#prisoner106 Week 3 summary

It’s an hour before our week 3 summary is due, I’m tired, and I didn’t do everything I was supposed to do this week. I wonder if they’ll turn off the electricity to my bungalow? Only allow me as much food as my meager credit units for this week can buy? Send me back to the hospital?

During my visit to the hospital last week I woke up and discovered some strange blue stripes on my legs. This week I found, on my phone, another strange image, this time even more disturbing:

IMG_1465 (1)

I’m rather concerned, to say the least. And what could those letters mean? Why are there three F’s and only one B?

Despite this disturbing discovery, I did manage to do a few things this week:

Daily Creates

I made a poster for the Public Domain Review (daily create 1282, for July 13, 2015). After posting it as CC BY, I thought: silly me, why not post it CC0, which you can do on Flickr now? So I did.

Don't wait for your beard

And I made an image with “magical light” (daily create 1283, for July 14, 2015)

Ghostly lights

Prisoner photo safari

One of the visual assignments we were to do this week was a photo safari. Here are the photos I took while walking around The Village.

I got a little sneaky with a couple of these, and where it said “City of Vancouver” I changed it to “City of Village” or just, “The Village.” That was fun, but it’s kind of subtle (except on one where it’s pretty big).


Animating #Prisoner106

Though I plan to make more, so far I’ve done one animated gif of The Prisoner.


Now, it’s lights out in my bungalow. Will they come back on tomorrow?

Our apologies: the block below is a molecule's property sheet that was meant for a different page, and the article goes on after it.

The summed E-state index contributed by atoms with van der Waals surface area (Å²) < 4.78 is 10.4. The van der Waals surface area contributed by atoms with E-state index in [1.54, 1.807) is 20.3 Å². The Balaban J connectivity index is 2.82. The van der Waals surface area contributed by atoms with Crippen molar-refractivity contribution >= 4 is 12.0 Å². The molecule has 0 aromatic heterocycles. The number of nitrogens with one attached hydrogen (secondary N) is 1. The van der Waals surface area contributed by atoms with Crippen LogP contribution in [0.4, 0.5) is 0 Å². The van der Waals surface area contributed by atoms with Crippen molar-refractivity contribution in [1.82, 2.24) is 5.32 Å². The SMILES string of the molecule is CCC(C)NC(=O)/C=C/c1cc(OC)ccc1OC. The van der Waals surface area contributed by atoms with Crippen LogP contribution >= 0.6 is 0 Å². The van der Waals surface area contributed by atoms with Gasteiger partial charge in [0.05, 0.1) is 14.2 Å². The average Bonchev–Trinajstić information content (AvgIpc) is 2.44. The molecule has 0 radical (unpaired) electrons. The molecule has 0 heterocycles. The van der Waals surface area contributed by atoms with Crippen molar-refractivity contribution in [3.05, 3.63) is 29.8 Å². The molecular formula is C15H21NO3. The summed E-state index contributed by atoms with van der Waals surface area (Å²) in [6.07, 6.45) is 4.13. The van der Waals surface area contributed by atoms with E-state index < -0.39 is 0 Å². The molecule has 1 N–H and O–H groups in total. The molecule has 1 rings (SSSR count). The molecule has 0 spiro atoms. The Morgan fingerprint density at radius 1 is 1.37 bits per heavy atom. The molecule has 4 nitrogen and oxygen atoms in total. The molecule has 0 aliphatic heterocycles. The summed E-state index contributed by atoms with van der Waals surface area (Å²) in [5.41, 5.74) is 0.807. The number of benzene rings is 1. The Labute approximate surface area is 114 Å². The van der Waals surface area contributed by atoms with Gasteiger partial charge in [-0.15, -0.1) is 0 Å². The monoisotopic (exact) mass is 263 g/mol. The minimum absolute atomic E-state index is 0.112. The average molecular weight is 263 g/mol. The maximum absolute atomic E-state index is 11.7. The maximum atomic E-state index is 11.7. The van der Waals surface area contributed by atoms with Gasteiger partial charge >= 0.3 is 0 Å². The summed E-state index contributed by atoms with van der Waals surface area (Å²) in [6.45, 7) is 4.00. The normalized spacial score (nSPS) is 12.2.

GIFing A, B and C

For week 3 of #prisoner106, we were asked to do the “Animating The Prisoner” assignment.

I struggled with this one a lot for some unknown reason. I love making animated GIFs from video because technically, it’s pretty easy once you get the tools.

What I struggled with was finding sequences to animate from the episodes I’ve seen. I have a couple of ideas, but as this assignment is due in 1.5 hours, I figured I just do one so far and post it here.

In “A, B, and C,” Number 6 is drugged for two nights in a row and taken to a room where his dreams show up as videos on a screen, and they are manipulated from the outside to see if he was going to “sell out” (they wondered if maybe that’s why he retired). I was struck by the fact that there are two very similar sequences where the camera zooms in quickly on his wrist, where there are marks from the injections. In the first sequence, there is just one mark b/c it’s after the first night. After the second night, there are two.

I decided to animate these sequences to make it seem like it was just one mark, then he looks again and now it’s two, then he looks again and now it’s one, etc., etc.



The Process

I’m not sure I could explain it any better than is done in this great tutorial given here. I used MPEG Streamclip and GIMP as suggested in that tutorial, and used the settings given there.

I took a sequence of him sitting on his bed and then suddenly looking at his wrist and just duplicated it so it looks like he is doing the same motion but having different numbers of marks on his wrist every time he lifts it to see.

I keep getting a little frustrated at the pixelated colours on my gifs, but then discovered that the .gif format will only take about 256 colours, so there’s really not a lot you can do about this from what I can tell, when your source files have lots of colours and the gif will only have that many.